Permanent placement staffing revenues - Permanent placement staffing revenues are recognized when employment candidates start their permanent employment. The Company estimates the effect of permanent placement candidates who do not remain with its client through the guarantee period (generally 90 days) based on historical experience. Allowances, recorded as a liability, are established to estimate these losses. Fees to client are generally calculated as a percentage of the new worker’s annual compensation. No fees for permanent placement services are charged to employment candidates.

 

Refer to Note 16 for disaggregated revenues by segment.

 

Payment terms in our contracts vary by the type and location of our client partner and the services offered. The term between invoicing and when payment is due is not significant. There were no unsatisfied performance obligations as of December 31, 2020. There were no revenues recognized during years ended December 31, 2020 and 2019 related to performance obligations satisfied or partially satisfied in previous periods. There are no contract costs capitalized. The Company did not recognize any contract impairments during the years ended December 31, 2020 and 2019.

 

Advertising

 

The Company recognizes advertising expense in selling, general and administrative expenses as the services are incurred. Total advertising expense for the years ended December 31, 2020 and 2019 was $24 and $43, respectively.

 

Earnings (Loss) Per Share

 

Basic earnings (loss) per common share are computed by dividing net income (loss) by the weighted average number of common shares outstanding during the year.

 

Diluted earnings (loss) per share reflects the potential dilution that could occur if securities or other contracts to issue common stock were exercised or converted into common stock or resulted in the issuance of common stock that then shared in the earnings of the Company.

 

Income Taxes

 

The Company accounts for income taxes utilizing the asset and liability method. Under this method, deferred tax assets and liabilities are determined based on differences between the financial statement carrying amounts of existing assets and liabilities and their respective tax basis, and net operating loss and tax credit carryforwards, using enacted tax rates and laws that are expected to be in effect when the differences reverse.

 

 56 
   

 

RELIABILITY, INC. AND SUBSIDIARY

NOTES TO CONSOLIDATED FINANCIAL STATEMENTS

(amounts in thousands)

 

A valuation allowance is recorded against deferred tax assets in these cases when management does not believe that the realization is more likely than not. While management believes that its judgements and estimates regarding deferred tax assets and liabilities are appropriate, significant differences in actual results may materially affect the Company’s future financial results.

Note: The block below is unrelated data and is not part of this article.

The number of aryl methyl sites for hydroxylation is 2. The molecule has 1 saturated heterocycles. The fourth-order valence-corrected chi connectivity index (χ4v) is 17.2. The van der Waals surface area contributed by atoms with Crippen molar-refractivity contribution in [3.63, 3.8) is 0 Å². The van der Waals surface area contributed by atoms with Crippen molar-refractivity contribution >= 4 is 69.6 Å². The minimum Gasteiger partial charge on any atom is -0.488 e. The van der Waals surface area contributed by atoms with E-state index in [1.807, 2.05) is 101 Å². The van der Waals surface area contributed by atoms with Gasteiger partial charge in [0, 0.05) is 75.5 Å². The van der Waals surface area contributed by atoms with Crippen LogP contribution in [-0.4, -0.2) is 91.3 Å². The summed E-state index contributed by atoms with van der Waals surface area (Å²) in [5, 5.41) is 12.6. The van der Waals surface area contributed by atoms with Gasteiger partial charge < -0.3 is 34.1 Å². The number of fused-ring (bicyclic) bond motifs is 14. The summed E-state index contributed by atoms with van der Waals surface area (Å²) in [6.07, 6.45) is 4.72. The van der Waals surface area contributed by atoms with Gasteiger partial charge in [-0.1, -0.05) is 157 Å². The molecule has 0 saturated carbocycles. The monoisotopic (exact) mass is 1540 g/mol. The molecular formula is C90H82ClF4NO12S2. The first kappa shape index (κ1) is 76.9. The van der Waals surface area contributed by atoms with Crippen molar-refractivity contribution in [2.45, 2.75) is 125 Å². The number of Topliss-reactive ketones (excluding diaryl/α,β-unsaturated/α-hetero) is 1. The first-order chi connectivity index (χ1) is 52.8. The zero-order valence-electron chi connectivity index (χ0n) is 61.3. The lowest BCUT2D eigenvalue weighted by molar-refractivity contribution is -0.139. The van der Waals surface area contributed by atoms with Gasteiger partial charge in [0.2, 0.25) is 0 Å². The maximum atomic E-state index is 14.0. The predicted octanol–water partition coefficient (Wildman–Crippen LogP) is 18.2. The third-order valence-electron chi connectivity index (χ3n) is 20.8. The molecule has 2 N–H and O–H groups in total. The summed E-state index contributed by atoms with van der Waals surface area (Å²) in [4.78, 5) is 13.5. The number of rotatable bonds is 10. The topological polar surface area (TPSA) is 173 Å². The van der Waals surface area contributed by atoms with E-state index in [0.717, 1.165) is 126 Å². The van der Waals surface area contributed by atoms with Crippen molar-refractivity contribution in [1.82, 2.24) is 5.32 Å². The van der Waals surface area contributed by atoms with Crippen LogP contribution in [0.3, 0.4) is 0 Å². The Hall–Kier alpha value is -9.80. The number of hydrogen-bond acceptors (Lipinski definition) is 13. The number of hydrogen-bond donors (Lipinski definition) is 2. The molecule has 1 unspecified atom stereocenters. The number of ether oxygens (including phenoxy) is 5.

The Company recognizes any uncertain income tax positions at the largest amount that is more-likely-than-not to be sustained upon audit by the relevant taxing authority. An uncertain income tax position will not be recognized if it has less than a 50% likelihood of being sustained. The Company’s policy is to recognize interest and/or penalties related to income tax matters in income tax expense. As of December 31, 2020, and 2019, the Company did not record any accruals for interest and penalties. The Company does not foresee material changes to its uncertain tax positions within the next twelve months. The Company’s tax years are subject to examination for 2017 and forward for U.S. Federal tax purposes and for 2016 and forward for state tax purposes.

 

Recently Issued Accounting Pronouncements

 

In June 2016, the Financial Accounting Standards Board (FASB) issued Accounting Standards Update (ASU) No. 2016-13, Financial Instruments—Credit Losses (Topic 326): Measurement of Credit Losses on Financial Instruments, to replace the incurred loss methodology with an expected credit loss model that requires consideration of a broader range of information to estimate credit losses over the lifetime of the asset, including current conditions and reasonable and supportable forecasts in addition to historical loss information, to determine expected credit losses. Pooling of assets with similar risk characteristics and the use of a loss model are also required. Also, in April 2019, the FASB issued ASU No. 2019-04, Codification Improvements to Topic 326, Financial Instruments—Credit Losses, Topic 815, Derivatives and Hedging, and Topic 825, Financial Instruments, to clarify the inclusion of recoveries of trade receivables previously written off when estimating an allowance for credit losses. The amendments in this update were required to be applied using the modified retrospective method with an adjustment to retained earnings and were effective for us beginning with fiscal year 2020, including interim periods. The adoption of the amendments in this update as of January 1, 2020 did not have a material impact on our accounts receivable, retained earnings, as well as our results of operations for the year ended December 31, 2020.